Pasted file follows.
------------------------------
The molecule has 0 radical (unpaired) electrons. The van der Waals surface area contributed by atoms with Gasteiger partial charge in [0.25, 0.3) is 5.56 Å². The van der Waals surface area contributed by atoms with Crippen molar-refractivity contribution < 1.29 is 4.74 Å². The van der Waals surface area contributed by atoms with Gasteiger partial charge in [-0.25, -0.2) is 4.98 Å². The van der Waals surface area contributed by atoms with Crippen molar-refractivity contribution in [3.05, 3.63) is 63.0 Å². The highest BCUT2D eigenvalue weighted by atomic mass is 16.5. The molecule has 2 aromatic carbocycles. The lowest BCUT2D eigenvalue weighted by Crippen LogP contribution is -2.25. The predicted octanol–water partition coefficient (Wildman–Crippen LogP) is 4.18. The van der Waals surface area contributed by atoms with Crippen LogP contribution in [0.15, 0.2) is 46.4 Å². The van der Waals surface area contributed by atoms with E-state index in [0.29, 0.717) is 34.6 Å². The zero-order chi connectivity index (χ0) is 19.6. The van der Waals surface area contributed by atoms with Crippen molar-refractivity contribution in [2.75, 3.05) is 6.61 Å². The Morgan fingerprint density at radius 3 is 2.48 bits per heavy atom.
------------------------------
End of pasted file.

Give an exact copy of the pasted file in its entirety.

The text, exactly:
The molecule has 0 radical (unpaired) electrons. The van der Waals surface area contributed by atoms with Gasteiger partial charge in [0.25, 0.3) is 5.56 Å². The van der Waals surface area contributed by atoms with Crippen molar-refractivity contribution < 1.29 is 4.74 Å². The van der Waals surface area contributed by atoms with Gasteiger partial charge in [-0.25, -0.2) is 4.98 Å². The van der Waals surface area contributed by atoms with Crippen molar-refractivity contribution in [3.05, 3.63) is 63.0 Å². The highest BCUT2D eigenvalue weighted by atomic mass is 16.5. The molecule has 2 aromatic carbocycles. The lowest BCUT2D eigenvalue weighted by Crippen LogP contribution is -2.25. The predicted octanol–water partition coefficient (Wildman–Crippen LogP) is 4.18. The van der Waals surface area contributed by atoms with Crippen LogP contribution in [0.15, 0.2) is 46.4 Å². The van der Waals surface area contributed by atoms with E-state index in [0.29, 0.717) is 34.6 Å². The zero-order chi connectivity index (χ0) is 19.6. The van der Waals surface area contributed by atoms with Crippen molar-refractivity contribution in [2.75, 3.05) is 6.61 Å². The Morgan fingerprint density at radius 3 is 2.48 bits per heavy atom.